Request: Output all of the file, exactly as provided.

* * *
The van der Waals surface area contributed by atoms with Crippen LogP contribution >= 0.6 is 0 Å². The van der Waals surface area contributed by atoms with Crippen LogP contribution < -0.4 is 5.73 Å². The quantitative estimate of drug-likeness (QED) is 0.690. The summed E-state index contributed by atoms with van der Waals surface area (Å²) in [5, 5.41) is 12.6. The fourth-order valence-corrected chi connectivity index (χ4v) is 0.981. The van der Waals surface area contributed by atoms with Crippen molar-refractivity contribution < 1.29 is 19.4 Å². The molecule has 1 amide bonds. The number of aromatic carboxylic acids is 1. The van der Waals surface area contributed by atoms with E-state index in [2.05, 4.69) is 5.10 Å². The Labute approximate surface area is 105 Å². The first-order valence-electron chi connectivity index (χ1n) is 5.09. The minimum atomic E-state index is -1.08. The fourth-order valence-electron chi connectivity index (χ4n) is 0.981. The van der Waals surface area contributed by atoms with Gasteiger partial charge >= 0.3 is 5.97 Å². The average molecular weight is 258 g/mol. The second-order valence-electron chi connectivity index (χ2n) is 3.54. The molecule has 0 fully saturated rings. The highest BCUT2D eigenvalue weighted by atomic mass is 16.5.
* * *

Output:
The van der Waals surface area contributed by atoms with Crippen LogP contribution >= 0.6 is 0 Å². The van der Waals surface area contributed by atoms with Crippen LogP contribution < -0.4 is 5.73 Å². The quantitative estimate of drug-likeness (QED) is 0.690. The summed E-state index contributed by atoms with van der Waals surface area (Å²) in [5, 5.41) is 12.6. The fourth-order valence-corrected chi connectivity index (χ4v) is 0.981. The van der Waals surface area contributed by atoms with Crippen molar-refractivity contribution < 1.29 is 19.4 Å². The molecule has 1 amide bonds. The number of aromatic carboxylic acids is 1. The van der Waals surface area contributed by atoms with E-state index in [2.05, 4.69) is 5.10 Å². The Labute approximate surface area is 105 Å². The first-order valence-electron chi connectivity index (χ1n) is 5.09. The minimum atomic E-state index is -1.08. The fourth-order valence-electron chi connectivity index (χ4n) is 0.981. The van der Waals surface area contributed by atoms with Gasteiger partial charge >= 0.3 is 5.97 Å². The average molecular weight is 258 g/mol. The second-order valence-electron chi connectivity index (χ2n) is 3.54. The molecule has 0 fully saturated rings. The highest BCUT2D eigenvalue weighted by atomic mass is 16.5.